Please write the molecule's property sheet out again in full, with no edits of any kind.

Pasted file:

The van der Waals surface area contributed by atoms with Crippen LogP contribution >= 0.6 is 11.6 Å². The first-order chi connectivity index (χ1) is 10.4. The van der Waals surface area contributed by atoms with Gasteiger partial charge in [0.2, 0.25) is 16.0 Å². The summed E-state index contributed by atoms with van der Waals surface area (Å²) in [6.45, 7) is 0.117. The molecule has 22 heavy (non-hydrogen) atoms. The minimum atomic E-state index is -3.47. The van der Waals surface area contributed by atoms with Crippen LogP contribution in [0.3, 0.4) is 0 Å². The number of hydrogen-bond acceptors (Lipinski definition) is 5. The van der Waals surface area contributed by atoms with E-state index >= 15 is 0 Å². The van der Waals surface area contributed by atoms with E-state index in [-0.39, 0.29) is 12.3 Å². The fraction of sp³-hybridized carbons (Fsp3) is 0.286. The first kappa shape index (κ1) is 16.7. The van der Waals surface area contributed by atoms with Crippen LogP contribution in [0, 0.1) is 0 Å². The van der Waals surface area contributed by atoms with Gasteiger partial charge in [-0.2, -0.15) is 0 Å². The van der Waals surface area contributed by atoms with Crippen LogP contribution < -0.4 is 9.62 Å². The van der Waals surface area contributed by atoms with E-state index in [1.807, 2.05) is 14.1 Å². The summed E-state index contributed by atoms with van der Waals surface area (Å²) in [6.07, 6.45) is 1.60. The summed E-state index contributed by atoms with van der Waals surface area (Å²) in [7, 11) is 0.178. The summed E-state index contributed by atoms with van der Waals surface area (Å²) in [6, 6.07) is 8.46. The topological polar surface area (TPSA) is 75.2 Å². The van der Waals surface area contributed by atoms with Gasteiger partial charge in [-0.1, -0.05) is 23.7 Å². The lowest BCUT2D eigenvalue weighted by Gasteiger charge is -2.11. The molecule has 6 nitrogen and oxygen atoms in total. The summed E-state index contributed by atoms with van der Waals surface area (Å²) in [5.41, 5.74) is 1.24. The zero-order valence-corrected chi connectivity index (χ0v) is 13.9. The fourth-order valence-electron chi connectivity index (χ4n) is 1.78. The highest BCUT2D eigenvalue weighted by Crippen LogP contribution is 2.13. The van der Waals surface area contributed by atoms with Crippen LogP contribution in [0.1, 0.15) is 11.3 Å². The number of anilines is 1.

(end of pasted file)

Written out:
The van der Waals surface area contributed by atoms with Crippen LogP contribution >= 0.6 is 11.6 Å². The first-order chi connectivity index (χ1) is 10.4. The van der Waals surface area contributed by atoms with Gasteiger partial charge in [0.2, 0.25) is 16.0 Å². The summed E-state index contributed by atoms with van der Waals surface area (Å²) in [6.45, 7) is 0.117. The molecule has 22 heavy (non-hydrogen) atoms. The minimum atomic E-state index is -3.47. The van der Waals surface area contributed by atoms with Crippen LogP contribution in [0.3, 0.4) is 0 Å². The number of hydrogen-bond acceptors (Lipinski definition) is 5. The van der Waals surface area contributed by atoms with E-state index >= 15 is 0 Å². The van der Waals surface area contributed by atoms with E-state index in [-0.39, 0.29) is 12.3 Å². The fraction of sp³-hybridized carbons (Fsp3) is 0.286. The first kappa shape index (κ1) is 16.7. The van der Waals surface area contributed by atoms with Crippen LogP contribution in [0, 0.1) is 0 Å². The van der Waals surface area contributed by atoms with Gasteiger partial charge in [-0.2, -0.15) is 0 Å². The van der Waals surface area contributed by atoms with Crippen LogP contribution < -0.4 is 9.62 Å². The van der Waals surface area contributed by atoms with E-state index in [1.807, 2.05) is 14.1 Å². The summed E-state index contributed by atoms with van der Waals surface area (Å²) in [6.07, 6.45) is 1.60. The summed E-state index contributed by atoms with van der Waals surface area (Å²) in [7, 11) is 0.178. The summed E-state index contributed by atoms with van der Waals surface area (Å²) in [6, 6.07) is 8.46. The topological polar surface area (TPSA) is 75.2 Å². The van der Waals surface area contributed by atoms with Gasteiger partial charge in [-0.1, -0.05) is 23.7 Å². The lowest BCUT2D eigenvalue weighted by Gasteiger charge is -2.11. The molecule has 6 nitrogen and oxygen atoms in total. The summed E-state index contributed by atoms with van der Waals surface area (Å²) in [5.41, 5.74) is 1.24. The zero-order valence-corrected chi connectivity index (χ0v) is 13.9. The fourth-order valence-electron chi connectivity index (χ4n) is 1.78. The highest BCUT2D eigenvalue weighted by Crippen LogP contribution is 2.13. The van der Waals surface area contributed by atoms with Crippen LogP contribution in [0.1, 0.15) is 11.3 Å². The number of anilines is 1.